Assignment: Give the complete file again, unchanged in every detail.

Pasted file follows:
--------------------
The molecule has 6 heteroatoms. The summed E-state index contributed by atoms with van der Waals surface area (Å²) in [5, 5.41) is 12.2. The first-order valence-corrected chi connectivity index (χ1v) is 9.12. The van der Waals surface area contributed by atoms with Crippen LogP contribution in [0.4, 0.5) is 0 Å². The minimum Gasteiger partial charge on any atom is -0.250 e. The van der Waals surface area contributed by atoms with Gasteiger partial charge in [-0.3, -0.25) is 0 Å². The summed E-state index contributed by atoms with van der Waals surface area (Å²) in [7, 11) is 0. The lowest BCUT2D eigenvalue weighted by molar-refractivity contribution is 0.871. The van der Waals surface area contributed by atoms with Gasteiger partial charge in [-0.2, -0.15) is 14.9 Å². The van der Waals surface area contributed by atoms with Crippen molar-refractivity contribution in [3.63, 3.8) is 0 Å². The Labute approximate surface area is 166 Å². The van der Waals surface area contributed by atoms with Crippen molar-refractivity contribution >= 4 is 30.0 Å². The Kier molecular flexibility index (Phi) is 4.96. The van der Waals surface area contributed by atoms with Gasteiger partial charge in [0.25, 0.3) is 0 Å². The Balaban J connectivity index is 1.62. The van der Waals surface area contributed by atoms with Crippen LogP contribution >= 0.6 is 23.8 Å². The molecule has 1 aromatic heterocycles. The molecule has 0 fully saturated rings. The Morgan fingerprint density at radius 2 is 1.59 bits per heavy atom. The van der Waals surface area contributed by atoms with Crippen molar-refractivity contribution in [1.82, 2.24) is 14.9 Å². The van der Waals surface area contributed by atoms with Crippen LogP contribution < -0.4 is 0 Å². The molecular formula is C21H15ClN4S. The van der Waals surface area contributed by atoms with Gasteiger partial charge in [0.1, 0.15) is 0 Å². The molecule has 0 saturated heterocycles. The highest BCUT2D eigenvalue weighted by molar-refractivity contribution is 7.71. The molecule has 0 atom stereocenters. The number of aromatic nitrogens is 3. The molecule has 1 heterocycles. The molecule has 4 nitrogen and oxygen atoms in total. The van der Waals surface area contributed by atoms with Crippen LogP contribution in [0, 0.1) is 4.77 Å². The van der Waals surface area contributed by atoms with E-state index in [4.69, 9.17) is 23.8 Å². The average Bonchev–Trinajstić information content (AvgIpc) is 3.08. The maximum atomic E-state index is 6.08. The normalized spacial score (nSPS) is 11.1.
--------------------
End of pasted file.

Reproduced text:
The molecule has 6 heteroatoms. The summed E-state index contributed by atoms with van der Waals surface area (Å²) in [5, 5.41) is 12.2. The first-order valence-corrected chi connectivity index (χ1v) is 9.12. The van der Waals surface area contributed by atoms with Crippen LogP contribution in [0.4, 0.5) is 0 Å². The minimum Gasteiger partial charge on any atom is -0.250 e. The van der Waals surface area contributed by atoms with Gasteiger partial charge in [-0.3, -0.25) is 0 Å². The summed E-state index contributed by atoms with van der Waals surface area (Å²) in [7, 11) is 0. The lowest BCUT2D eigenvalue weighted by molar-refractivity contribution is 0.871. The van der Waals surface area contributed by atoms with Gasteiger partial charge in [-0.2, -0.15) is 14.9 Å². The van der Waals surface area contributed by atoms with Crippen molar-refractivity contribution in [3.63, 3.8) is 0 Å². The Labute approximate surface area is 166 Å². The van der Waals surface area contributed by atoms with Crippen molar-refractivity contribution >= 4 is 30.0 Å². The Kier molecular flexibility index (Phi) is 4.96. The van der Waals surface area contributed by atoms with Gasteiger partial charge in [0.25, 0.3) is 0 Å². The Balaban J connectivity index is 1.62. The van der Waals surface area contributed by atoms with Crippen LogP contribution >= 0.6 is 23.8 Å². The molecule has 1 aromatic heterocycles. The molecule has 0 fully saturated rings. The Morgan fingerprint density at radius 2 is 1.59 bits per heavy atom. The van der Waals surface area contributed by atoms with Crippen molar-refractivity contribution in [1.82, 2.24) is 14.9 Å². The van der Waals surface area contributed by atoms with Crippen LogP contribution < -0.4 is 0 Å². The molecular formula is C21H15ClN4S. The van der Waals surface area contributed by atoms with Gasteiger partial charge in [0.1, 0.15) is 0 Å². The molecule has 0 saturated heterocycles. The highest BCUT2D eigenvalue weighted by molar-refractivity contribution is 7.71. The molecule has 0 atom stereocenters. The number of aromatic nitrogens is 3. The molecule has 1 heterocycles. The molecule has 4 nitrogen and oxygen atoms in total. The van der Waals surface area contributed by atoms with Crippen LogP contribution in [0, 0.1) is 4.77 Å². The van der Waals surface area contributed by atoms with E-state index in [4.69, 9.17) is 23.8 Å². The average Bonchev–Trinajstić information content (AvgIpc) is 3.08. The maximum atomic E-state index is 6.08. The normalized spacial score (nSPS) is 11.1.